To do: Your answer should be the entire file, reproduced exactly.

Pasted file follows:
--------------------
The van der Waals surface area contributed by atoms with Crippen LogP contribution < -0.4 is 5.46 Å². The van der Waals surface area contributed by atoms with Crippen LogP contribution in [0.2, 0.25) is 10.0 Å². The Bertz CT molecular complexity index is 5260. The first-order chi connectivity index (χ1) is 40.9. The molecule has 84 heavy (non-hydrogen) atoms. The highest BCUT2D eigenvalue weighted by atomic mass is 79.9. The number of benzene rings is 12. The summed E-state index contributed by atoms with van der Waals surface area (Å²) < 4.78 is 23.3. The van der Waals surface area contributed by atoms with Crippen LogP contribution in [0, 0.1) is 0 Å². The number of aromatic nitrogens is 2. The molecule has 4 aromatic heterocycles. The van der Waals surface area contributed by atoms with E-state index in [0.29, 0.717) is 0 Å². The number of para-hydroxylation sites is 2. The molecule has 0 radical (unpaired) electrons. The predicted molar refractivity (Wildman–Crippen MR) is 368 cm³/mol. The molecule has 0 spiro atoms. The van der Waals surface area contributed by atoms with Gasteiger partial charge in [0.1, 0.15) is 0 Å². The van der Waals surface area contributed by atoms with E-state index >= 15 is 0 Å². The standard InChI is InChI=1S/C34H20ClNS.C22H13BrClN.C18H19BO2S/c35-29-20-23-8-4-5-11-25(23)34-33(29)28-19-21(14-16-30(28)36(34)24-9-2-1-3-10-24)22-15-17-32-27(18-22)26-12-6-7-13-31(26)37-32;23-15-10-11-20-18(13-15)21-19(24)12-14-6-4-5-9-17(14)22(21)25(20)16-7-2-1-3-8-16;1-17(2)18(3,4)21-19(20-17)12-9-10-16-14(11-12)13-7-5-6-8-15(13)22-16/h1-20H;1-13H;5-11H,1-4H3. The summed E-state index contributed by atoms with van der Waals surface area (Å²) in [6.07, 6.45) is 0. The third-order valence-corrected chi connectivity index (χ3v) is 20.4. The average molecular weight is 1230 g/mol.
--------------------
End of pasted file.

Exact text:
The van der Waals surface area contributed by atoms with Crippen LogP contribution < -0.4 is 5.46 Å². The van der Waals surface area contributed by atoms with Crippen LogP contribution in [0.2, 0.25) is 10.0 Å². The Bertz CT molecular complexity index is 5260. The first-order chi connectivity index (χ1) is 40.9. The molecule has 84 heavy (non-hydrogen) atoms. The highest BCUT2D eigenvalue weighted by atomic mass is 79.9. The number of benzene rings is 12. The summed E-state index contributed by atoms with van der Waals surface area (Å²) < 4.78 is 23.3. The van der Waals surface area contributed by atoms with Crippen LogP contribution in [0, 0.1) is 0 Å². The number of aromatic nitrogens is 2. The molecule has 4 aromatic heterocycles. The van der Waals surface area contributed by atoms with E-state index in [0.29, 0.717) is 0 Å². The number of para-hydroxylation sites is 2. The molecule has 0 radical (unpaired) electrons. The predicted molar refractivity (Wildman–Crippen MR) is 368 cm³/mol. The molecule has 0 spiro atoms. The van der Waals surface area contributed by atoms with Gasteiger partial charge in [0.1, 0.15) is 0 Å². The van der Waals surface area contributed by atoms with E-state index >= 15 is 0 Å². The standard InChI is InChI=1S/C34H20ClNS.C22H13BrClN.C18H19BO2S/c35-29-20-23-8-4-5-11-25(23)34-33(29)28-19-21(14-16-30(28)36(34)24-9-2-1-3-10-24)22-15-17-32-27(18-22)26-12-6-7-13-31(26)37-32;23-15-10-11-20-18(13-15)21-19(24)12-14-6-4-5-9-17(14)22(21)25(20)16-7-2-1-3-8-16;1-17(2)18(3,4)21-19(20-17)12-9-10-16-14(11-12)13-7-5-6-8-15(13)22-16/h1-20H;1-13H;5-11H,1-4H3. The summed E-state index contributed by atoms with van der Waals surface area (Å²) in [6.07, 6.45) is 0. The third-order valence-corrected chi connectivity index (χ3v) is 20.4. The average molecular weight is 1230 g/mol.